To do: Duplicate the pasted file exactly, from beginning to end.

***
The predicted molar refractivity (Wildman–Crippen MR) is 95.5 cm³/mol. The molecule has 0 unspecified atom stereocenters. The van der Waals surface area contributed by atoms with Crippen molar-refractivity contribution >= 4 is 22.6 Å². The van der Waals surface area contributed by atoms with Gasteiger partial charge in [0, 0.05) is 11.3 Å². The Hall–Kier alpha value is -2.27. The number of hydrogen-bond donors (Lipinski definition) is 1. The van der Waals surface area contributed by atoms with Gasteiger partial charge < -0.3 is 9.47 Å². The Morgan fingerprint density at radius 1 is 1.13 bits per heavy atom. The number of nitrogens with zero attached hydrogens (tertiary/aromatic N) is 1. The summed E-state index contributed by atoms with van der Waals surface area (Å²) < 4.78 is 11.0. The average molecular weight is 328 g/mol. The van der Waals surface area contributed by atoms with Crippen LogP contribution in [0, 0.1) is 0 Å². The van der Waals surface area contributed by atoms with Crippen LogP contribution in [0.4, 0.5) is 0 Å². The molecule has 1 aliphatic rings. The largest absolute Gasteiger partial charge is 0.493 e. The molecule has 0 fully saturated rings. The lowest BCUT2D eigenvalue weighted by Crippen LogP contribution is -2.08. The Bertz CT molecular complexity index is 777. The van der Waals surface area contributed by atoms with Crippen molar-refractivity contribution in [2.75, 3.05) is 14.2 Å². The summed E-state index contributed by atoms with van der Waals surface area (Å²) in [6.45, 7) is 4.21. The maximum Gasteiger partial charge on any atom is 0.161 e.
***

The predicted molar refractivity (Wildman–Crippen MR) is 95.5 cm³/mol. The molecule has 0 unspecified atom stereocenters. The van der Waals surface area contributed by atoms with Crippen molar-refractivity contribution >= 4 is 22.6 Å². The van der Waals surface area contributed by atoms with Gasteiger partial charge in [0, 0.05) is 11.3 Å². The Hall–Kier alpha value is -2.27. The number of hydrogen-bond donors (Lipinski definition) is 1. The van der Waals surface area contributed by atoms with Gasteiger partial charge < -0.3 is 9.47 Å². The Morgan fingerprint density at radius 1 is 1.13 bits per heavy atom. The number of nitrogens with zero attached hydrogens (tertiary/aromatic N) is 1. The summed E-state index contributed by atoms with van der Waals surface area (Å²) < 4.78 is 11.0. The average molecular weight is 328 g/mol. The van der Waals surface area contributed by atoms with Crippen LogP contribution in [0, 0.1) is 0 Å². The van der Waals surface area contributed by atoms with Crippen LogP contribution in [0.4, 0.5) is 0 Å². The molecule has 1 aliphatic rings. The largest absolute Gasteiger partial charge is 0.493 e. The molecule has 0 fully saturated rings. The lowest BCUT2D eigenvalue weighted by Crippen LogP contribution is -2.08. The Bertz CT molecular complexity index is 777. The van der Waals surface area contributed by atoms with Crippen molar-refractivity contribution in [2.75, 3.05) is 14.2 Å². The summed E-state index contributed by atoms with van der Waals surface area (Å²) in [6.45, 7) is 4.21. The maximum Gasteiger partial charge on any atom is 0.161 e.